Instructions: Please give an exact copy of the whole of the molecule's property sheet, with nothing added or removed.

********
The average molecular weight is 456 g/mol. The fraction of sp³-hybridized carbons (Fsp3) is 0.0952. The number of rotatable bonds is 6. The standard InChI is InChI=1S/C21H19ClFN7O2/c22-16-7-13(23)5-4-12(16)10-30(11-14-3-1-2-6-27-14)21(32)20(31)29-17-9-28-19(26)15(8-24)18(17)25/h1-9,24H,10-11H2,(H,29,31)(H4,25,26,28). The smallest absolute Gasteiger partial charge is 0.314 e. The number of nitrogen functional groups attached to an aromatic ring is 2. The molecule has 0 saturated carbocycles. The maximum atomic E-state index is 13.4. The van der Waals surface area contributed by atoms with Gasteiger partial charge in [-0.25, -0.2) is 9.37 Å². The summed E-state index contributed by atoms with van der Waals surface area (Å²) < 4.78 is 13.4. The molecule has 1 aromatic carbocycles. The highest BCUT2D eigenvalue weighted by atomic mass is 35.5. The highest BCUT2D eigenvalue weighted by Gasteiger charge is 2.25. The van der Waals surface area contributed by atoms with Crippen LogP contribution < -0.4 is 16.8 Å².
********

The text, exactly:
The average molecular weight is 456 g/mol. The fraction of sp³-hybridized carbons (Fsp3) is 0.0952. The number of rotatable bonds is 6. The standard InChI is InChI=1S/C21H19ClFN7O2/c22-16-7-13(23)5-4-12(16)10-30(11-14-3-1-2-6-27-14)21(32)20(31)29-17-9-28-19(26)15(8-24)18(17)25/h1-9,24H,10-11H2,(H,29,31)(H4,25,26,28). The smallest absolute Gasteiger partial charge is 0.314 e. The number of nitrogen functional groups attached to an aromatic ring is 2. The molecule has 0 saturated carbocycles. The maximum atomic E-state index is 13.4. The van der Waals surface area contributed by atoms with Gasteiger partial charge in [-0.25, -0.2) is 9.37 Å². The summed E-state index contributed by atoms with van der Waals surface area (Å²) < 4.78 is 13.4. The molecule has 1 aromatic carbocycles. The highest BCUT2D eigenvalue weighted by atomic mass is 35.5. The highest BCUT2D eigenvalue weighted by Gasteiger charge is 2.25. The van der Waals surface area contributed by atoms with Crippen LogP contribution < -0.4 is 16.8 Å².